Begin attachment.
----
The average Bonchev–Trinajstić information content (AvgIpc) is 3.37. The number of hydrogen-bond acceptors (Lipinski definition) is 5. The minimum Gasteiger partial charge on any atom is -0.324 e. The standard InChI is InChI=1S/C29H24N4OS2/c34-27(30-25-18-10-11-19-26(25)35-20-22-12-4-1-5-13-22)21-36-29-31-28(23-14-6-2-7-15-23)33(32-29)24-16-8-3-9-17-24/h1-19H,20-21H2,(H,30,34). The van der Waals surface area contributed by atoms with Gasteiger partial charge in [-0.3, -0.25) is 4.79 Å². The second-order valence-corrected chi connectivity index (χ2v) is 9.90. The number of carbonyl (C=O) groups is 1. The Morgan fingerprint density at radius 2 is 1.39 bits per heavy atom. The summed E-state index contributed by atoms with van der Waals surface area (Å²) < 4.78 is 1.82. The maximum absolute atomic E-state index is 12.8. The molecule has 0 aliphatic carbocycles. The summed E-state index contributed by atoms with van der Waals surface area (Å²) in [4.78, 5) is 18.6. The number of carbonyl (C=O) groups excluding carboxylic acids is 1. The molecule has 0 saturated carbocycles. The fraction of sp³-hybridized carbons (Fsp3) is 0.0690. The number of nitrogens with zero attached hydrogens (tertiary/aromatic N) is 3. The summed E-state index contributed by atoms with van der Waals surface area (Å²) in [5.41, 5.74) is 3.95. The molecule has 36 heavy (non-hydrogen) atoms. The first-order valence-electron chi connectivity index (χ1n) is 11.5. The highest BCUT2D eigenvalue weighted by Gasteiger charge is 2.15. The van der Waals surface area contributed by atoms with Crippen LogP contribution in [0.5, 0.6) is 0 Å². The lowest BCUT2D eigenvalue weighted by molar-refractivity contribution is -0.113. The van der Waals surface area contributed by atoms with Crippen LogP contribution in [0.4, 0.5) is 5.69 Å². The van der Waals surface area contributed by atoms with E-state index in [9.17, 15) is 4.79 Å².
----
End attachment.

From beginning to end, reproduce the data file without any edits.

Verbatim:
The average Bonchev–Trinajstić information content (AvgIpc) is 3.37. The number of hydrogen-bond acceptors (Lipinski definition) is 5. The minimum Gasteiger partial charge on any atom is -0.324 e. The standard InChI is InChI=1S/C29H24N4OS2/c34-27(30-25-18-10-11-19-26(25)35-20-22-12-4-1-5-13-22)21-36-29-31-28(23-14-6-2-7-15-23)33(32-29)24-16-8-3-9-17-24/h1-19H,20-21H2,(H,30,34). The van der Waals surface area contributed by atoms with Gasteiger partial charge in [-0.3, -0.25) is 4.79 Å². The second-order valence-corrected chi connectivity index (χ2v) is 9.90. The number of carbonyl (C=O) groups is 1. The Morgan fingerprint density at radius 2 is 1.39 bits per heavy atom. The summed E-state index contributed by atoms with van der Waals surface area (Å²) < 4.78 is 1.82. The maximum absolute atomic E-state index is 12.8. The molecule has 0 aliphatic carbocycles. The summed E-state index contributed by atoms with van der Waals surface area (Å²) in [4.78, 5) is 18.6. The number of carbonyl (C=O) groups excluding carboxylic acids is 1. The molecule has 0 saturated carbocycles. The fraction of sp³-hybridized carbons (Fsp3) is 0.0690. The number of nitrogens with zero attached hydrogens (tertiary/aromatic N) is 3. The summed E-state index contributed by atoms with van der Waals surface area (Å²) in [5.41, 5.74) is 3.95. The molecule has 36 heavy (non-hydrogen) atoms. The first-order valence-electron chi connectivity index (χ1n) is 11.5. The highest BCUT2D eigenvalue weighted by Gasteiger charge is 2.15. The van der Waals surface area contributed by atoms with Crippen LogP contribution in [0.5, 0.6) is 0 Å². The lowest BCUT2D eigenvalue weighted by molar-refractivity contribution is -0.113. The van der Waals surface area contributed by atoms with Crippen LogP contribution in [0.4, 0.5) is 5.69 Å². The van der Waals surface area contributed by atoms with E-state index in [9.17, 15) is 4.79 Å².